Ever been in church and see someone stand up, interrupt the minister, and then give a long talk about how he or she agreed with them? I have. Ever seen someone crab-walking down the church aisle? I have. Ever seen people fall back into what looks like a faint at the words of a preacher or the ecstasy of a moment? I have. Ever seen a service with snake charmers? Ok, I haven’t yet…but I did hear about it. Such is the worship experience of many charismatics.
I remember getting into a great discussion in college with one of my best friends about charismatics and the danger of emotionalism. He leaned on the side (which was also his church tradition’s stance) that all such charismatic activity was simply emotionalism and had no place in the Christian Church. I understood his argument. We had both come across a person here and there that relished the high of a hyped-up worship service, but were quite uncontrolled in other matters of faith expression, such as moral integrity or loving-kindness. We did notice a trend with some that common sense devotion was replaced by Holy Spirit enthusiasm.
BEYOND THE STATUS QUO
On one hand, I understand my friend’s point. Yet there’s also something I admire about charismatic followers. As a pastor in a main-line denomination, one of my largest tasks is to encourage and give permission for people to get a little more excited about their faith. For many, faith expression has been reduced to “sitting through a service” once a week, giving a little money, and then trying to be a good person the rest of the time. In this way faith almost seems like washing dishes -a task that you have to do to prevent a mess piling up on you. I don’t know, Christianity just seems so status quo that way. And when I read about the Christian faith, both in the Bible and in stories throughout history, I read about people whose lives were transformed. I read about mile-marks of life. I read about events and situations that describe the heights and depths of life…never the mundane. I’m really not sure the status quo has any business meddling in the Christian faith, if I’m completely honest.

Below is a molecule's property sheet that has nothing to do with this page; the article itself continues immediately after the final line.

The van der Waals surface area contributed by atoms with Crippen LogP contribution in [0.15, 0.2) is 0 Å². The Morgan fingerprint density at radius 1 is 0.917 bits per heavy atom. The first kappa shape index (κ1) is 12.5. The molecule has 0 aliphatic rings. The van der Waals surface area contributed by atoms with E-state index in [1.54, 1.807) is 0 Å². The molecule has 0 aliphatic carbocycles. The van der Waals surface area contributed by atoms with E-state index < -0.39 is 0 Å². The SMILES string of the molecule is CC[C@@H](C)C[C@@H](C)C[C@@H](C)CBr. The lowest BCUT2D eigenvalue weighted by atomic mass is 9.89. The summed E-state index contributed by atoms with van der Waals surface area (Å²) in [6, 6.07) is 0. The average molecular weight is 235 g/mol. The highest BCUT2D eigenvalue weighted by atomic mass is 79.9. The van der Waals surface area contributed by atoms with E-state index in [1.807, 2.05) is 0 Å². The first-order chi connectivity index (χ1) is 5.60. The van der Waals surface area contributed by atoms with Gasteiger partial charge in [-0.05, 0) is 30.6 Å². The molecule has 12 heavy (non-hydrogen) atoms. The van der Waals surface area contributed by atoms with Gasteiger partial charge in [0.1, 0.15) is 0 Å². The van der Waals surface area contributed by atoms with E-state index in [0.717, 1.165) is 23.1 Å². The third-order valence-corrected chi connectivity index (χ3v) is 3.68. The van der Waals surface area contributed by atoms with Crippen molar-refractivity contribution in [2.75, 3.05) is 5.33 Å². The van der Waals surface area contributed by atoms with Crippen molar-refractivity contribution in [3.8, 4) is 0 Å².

THE SPIRITUAL GIFT OF BALANCE
Now, to the conversation above, my friend wouldn’t advocate a status quo faith either. He just doesn’t think it should get out of hand, nor should it drown out the importance of holistic devotion and belief. Indeed, balance is fine thing to obtain. When disordered, emotions can be the tail wagging the faith. But let’s not completely carve out emotions in the life of personal faith. After all, we love with emotions. We experience gratitude with our emotions. We unearth humility with our emotions. Emotions are needed as we interact with God in a personal relationship. Is it not possible that God moves in the hearts of people to such a degree that people then react in a very raw, human form, emotions exposed and all? I think so. But let’s also stay open for God to touch all the areas of our personal character and life so that we’re not fixated on a singular event, moment, or experience.